Calling Aretha Franklin a giant… well, I’m not sure even that word does her justice.
Aretha Franklin, universally acclaimed as the “Queen of Soul” and one of America’s greatest singers in any style, died on Thursday at her home in Detroit. She was 76.
The cause was advanced pancreatic cancer, her publicist, Gwendolyn Quinn, said.
In her indelible late-1960s hits, Ms. Franklin brought the righteous fervor of gospel music to secular songs that were about much more than romance. Hits like “Do Right Woman — Do Right Man,” “Think,” “(You Make Me Feel Like) A Natural Woman” and “Chain of Fools” defined a modern female archetype: sensual and strong, long-suffering but ultimately indomitable, loving but not to be taken for granted…
Ms. Franklin had a grandly celebrated career. She placed more than 100 singles in the Billboard charts, including 17 Top 10 pop singles and 20 No. 1 R&B hits. She received 18 competitive Grammy Awards, along with a lifetime achievement award in 1994. She was the first woman inducted into the Rock & Roll Hall of Fame, in 1987, its second year. She sang at the inauguration of Barack Obama in 2009, at pre-inauguration concerts for Jimmy Carter in 1977 and Bill Clinton in 1993, and at both the Democratic National Convention and the Rev. Dr. Martin Luther King Jr.’s funeral in 1968.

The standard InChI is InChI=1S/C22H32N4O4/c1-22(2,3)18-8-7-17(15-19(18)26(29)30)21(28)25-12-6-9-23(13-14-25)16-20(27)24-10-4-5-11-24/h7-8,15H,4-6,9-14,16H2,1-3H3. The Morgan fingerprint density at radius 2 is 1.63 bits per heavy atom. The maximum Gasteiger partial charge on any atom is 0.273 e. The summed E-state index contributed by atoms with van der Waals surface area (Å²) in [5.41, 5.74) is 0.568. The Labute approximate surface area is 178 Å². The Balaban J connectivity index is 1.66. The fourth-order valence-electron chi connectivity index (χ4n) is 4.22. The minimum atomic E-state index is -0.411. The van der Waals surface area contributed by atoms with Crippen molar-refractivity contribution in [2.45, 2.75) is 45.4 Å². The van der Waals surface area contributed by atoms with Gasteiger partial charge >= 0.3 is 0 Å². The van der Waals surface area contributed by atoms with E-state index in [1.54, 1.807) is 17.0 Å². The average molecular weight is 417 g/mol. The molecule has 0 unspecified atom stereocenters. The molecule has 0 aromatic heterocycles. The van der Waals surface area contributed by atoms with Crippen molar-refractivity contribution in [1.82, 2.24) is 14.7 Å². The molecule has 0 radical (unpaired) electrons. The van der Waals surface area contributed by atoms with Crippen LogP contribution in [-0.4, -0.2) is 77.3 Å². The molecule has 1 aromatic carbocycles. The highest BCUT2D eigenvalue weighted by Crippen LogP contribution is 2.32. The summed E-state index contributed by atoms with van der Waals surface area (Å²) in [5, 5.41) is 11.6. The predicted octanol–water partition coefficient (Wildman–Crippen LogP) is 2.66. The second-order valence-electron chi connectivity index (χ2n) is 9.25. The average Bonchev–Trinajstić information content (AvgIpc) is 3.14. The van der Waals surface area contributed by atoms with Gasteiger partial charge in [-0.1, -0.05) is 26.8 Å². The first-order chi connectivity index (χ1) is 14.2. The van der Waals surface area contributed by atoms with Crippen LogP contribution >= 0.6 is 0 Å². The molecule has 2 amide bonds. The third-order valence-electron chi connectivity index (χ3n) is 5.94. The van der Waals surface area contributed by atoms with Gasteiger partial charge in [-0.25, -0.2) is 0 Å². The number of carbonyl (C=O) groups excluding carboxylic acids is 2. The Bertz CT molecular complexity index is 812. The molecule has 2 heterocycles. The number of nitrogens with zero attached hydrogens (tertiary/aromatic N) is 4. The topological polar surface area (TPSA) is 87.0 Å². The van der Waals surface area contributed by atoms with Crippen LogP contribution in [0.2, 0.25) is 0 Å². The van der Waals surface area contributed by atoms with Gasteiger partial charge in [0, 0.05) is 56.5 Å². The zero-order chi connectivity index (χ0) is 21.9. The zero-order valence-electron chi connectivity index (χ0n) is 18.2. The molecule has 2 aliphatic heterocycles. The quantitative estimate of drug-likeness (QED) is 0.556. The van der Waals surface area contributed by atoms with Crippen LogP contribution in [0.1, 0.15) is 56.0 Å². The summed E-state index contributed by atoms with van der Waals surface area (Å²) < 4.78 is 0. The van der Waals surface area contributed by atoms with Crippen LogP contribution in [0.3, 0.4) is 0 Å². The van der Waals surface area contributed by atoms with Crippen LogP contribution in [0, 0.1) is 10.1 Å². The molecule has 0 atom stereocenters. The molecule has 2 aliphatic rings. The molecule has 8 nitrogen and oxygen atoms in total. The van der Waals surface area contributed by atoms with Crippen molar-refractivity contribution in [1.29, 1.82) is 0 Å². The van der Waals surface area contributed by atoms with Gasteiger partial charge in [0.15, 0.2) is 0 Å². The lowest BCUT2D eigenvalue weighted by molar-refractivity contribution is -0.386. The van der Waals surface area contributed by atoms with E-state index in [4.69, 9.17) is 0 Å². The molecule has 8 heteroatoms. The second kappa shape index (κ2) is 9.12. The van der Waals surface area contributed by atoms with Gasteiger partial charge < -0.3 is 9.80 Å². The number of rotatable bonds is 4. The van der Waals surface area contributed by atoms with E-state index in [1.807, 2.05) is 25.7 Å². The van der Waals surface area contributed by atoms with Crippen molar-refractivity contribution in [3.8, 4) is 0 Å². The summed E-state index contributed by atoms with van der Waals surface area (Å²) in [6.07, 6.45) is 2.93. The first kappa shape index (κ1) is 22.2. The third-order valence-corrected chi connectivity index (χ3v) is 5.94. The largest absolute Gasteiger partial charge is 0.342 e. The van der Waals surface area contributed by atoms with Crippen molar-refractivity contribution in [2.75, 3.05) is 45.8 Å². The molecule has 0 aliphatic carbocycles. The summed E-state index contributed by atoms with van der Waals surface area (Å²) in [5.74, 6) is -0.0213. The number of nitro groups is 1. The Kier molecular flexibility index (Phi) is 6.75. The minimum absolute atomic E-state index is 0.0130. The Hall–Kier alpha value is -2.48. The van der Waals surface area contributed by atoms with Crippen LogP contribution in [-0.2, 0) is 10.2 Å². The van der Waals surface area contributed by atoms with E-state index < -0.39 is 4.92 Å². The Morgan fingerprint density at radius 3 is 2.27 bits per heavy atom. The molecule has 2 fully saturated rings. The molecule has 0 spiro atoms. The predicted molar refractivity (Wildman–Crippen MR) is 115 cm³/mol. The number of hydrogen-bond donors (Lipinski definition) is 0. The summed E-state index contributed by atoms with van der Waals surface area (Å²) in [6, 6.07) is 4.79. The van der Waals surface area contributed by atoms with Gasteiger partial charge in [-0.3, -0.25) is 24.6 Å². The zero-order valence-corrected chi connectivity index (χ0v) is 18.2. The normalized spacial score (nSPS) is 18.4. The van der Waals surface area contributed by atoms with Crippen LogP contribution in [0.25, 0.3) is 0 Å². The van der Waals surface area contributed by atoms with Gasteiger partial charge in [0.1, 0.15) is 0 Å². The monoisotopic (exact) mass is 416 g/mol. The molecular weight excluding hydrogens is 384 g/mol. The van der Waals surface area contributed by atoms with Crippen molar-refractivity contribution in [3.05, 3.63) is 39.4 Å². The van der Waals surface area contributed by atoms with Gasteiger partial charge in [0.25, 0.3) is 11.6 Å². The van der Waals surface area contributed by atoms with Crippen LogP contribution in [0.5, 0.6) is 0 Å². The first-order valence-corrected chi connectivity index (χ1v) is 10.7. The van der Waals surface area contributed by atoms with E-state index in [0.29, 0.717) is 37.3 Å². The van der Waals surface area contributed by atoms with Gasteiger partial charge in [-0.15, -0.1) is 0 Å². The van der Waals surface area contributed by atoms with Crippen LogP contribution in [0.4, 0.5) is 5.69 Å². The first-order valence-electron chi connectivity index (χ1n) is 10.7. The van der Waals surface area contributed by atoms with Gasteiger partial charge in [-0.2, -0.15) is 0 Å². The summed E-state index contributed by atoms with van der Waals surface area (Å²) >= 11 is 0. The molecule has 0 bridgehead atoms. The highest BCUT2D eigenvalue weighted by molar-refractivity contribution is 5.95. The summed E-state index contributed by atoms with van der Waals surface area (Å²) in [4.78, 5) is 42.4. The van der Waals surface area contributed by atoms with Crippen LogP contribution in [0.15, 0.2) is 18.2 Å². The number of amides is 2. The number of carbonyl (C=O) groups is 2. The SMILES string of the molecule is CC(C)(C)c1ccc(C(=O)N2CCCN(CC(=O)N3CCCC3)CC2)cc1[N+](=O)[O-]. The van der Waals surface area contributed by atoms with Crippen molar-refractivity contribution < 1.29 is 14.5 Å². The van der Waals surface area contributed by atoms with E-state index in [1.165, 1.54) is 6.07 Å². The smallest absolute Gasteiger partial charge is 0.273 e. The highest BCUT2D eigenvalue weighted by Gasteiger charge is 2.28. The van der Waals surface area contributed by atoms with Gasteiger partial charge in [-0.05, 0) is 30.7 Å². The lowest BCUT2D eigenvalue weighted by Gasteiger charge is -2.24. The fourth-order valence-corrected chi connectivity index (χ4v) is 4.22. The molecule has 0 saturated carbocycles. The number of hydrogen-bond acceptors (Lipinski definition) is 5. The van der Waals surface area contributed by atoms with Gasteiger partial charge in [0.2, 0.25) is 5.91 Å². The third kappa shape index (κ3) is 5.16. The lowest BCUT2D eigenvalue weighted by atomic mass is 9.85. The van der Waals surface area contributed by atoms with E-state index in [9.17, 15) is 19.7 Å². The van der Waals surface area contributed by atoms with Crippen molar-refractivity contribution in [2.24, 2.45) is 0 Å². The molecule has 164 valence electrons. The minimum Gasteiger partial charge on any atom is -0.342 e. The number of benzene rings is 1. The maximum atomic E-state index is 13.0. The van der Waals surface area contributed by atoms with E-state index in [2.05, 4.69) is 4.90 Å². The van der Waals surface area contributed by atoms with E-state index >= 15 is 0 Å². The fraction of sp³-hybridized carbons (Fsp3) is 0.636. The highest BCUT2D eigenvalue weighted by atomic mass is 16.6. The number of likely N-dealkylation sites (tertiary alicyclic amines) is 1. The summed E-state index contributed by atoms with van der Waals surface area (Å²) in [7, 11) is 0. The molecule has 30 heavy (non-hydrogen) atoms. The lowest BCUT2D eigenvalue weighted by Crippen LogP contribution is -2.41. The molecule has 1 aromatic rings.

Iconic. The greatest female vocalist of my lifetime. All of that, and maybe more.
This may be her earliest recording, from when she was around 14 or so.
That is astonishing.
And here’s a wonderful story about her cover of “I Say a Little Prayer,” written by Burt Bacharach and Hal David.
In a candid 2010 interview with NPR, David and Bacharach both laughed trying to describe how good Franklin’s version was.
“It’s a better record than the record we made,” Bacharach told Fresh Air host Terry Gross.
“Mmhmm. We did, yeah. And we did a great record, but she topped it,” David added.
When Gross prodded them a little more, they told her to listen to it, that you can just hear it in the effortless way Franklin sings and how the arrangement is crafted to enhance that. That Franklin sings the song as if it were a dress designed just for her.
“It’s just more natural,” Bacharach said. “We were talking about our changes and time changes on the chorus of ‘forever and forever, you stay in my heart, and I will’ — you know, that’s going 4-4, 3-4, 4-4, 3-4. Then regard the way it was treated by Aretha, because Aretha just makes it seamless, the transition going from one change to another change. You never notice it.”
Well, you’ll notice this.
Hers was a nonpareil talent. Saying that she’ll be missed seems like an inadequate tribute. Knock ’em dead in heaven, Queen.